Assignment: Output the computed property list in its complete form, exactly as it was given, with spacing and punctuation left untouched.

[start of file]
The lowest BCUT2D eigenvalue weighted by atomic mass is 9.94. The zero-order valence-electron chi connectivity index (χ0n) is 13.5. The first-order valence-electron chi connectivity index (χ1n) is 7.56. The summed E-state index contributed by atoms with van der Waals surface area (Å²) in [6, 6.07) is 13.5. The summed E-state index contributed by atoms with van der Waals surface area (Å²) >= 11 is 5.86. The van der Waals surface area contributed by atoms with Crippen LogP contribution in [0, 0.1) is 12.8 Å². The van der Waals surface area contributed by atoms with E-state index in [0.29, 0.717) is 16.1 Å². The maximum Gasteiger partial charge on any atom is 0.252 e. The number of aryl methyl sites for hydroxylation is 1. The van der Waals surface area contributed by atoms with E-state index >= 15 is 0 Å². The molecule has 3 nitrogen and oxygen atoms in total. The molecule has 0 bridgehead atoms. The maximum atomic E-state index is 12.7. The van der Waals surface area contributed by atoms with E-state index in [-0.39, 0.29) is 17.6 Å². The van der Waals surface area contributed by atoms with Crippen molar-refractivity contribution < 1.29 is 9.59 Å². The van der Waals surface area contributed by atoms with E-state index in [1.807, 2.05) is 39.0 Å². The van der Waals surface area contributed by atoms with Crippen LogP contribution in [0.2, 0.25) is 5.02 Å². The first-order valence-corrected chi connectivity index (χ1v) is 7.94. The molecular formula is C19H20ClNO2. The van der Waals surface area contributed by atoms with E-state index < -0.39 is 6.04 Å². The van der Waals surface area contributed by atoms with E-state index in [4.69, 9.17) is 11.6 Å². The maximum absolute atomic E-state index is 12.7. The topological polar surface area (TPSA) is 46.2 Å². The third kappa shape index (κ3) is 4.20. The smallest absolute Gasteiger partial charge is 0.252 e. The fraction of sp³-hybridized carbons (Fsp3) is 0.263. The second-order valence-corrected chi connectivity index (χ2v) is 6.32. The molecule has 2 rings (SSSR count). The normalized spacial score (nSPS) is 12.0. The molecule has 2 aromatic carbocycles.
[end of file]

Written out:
The lowest BCUT2D eigenvalue weighted by atomic mass is 9.94. The zero-order valence-electron chi connectivity index (χ0n) is 13.5. The first-order valence-electron chi connectivity index (χ1n) is 7.56. The summed E-state index contributed by atoms with van der Waals surface area (Å²) in [6, 6.07) is 13.5. The summed E-state index contributed by atoms with van der Waals surface area (Å²) >= 11 is 5.86. The van der Waals surface area contributed by atoms with Crippen LogP contribution in [0, 0.1) is 12.8 Å². The van der Waals surface area contributed by atoms with E-state index in [0.29, 0.717) is 16.1 Å². The maximum Gasteiger partial charge on any atom is 0.252 e. The number of aryl methyl sites for hydroxylation is 1. The van der Waals surface area contributed by atoms with E-state index >= 15 is 0 Å². The molecule has 3 nitrogen and oxygen atoms in total. The molecule has 0 bridgehead atoms. The maximum atomic E-state index is 12.7. The van der Waals surface area contributed by atoms with E-state index in [-0.39, 0.29) is 17.6 Å². The van der Waals surface area contributed by atoms with Crippen molar-refractivity contribution < 1.29 is 9.59 Å². The van der Waals surface area contributed by atoms with E-state index in [1.807, 2.05) is 39.0 Å². The van der Waals surface area contributed by atoms with Crippen LogP contribution in [0.2, 0.25) is 5.02 Å². The first-order valence-corrected chi connectivity index (χ1v) is 7.94. The molecular formula is C19H20ClNO2. The van der Waals surface area contributed by atoms with E-state index < -0.39 is 6.04 Å². The van der Waals surface area contributed by atoms with E-state index in [4.69, 9.17) is 11.6 Å². The maximum absolute atomic E-state index is 12.7. The topological polar surface area (TPSA) is 46.2 Å². The third kappa shape index (κ3) is 4.20. The smallest absolute Gasteiger partial charge is 0.252 e. The fraction of sp³-hybridized carbons (Fsp3) is 0.263. The second-order valence-corrected chi connectivity index (χ2v) is 6.32. The molecule has 2 rings (SSSR count). The normalized spacial score (nSPS) is 12.0. The molecule has 2 aromatic carbocycles.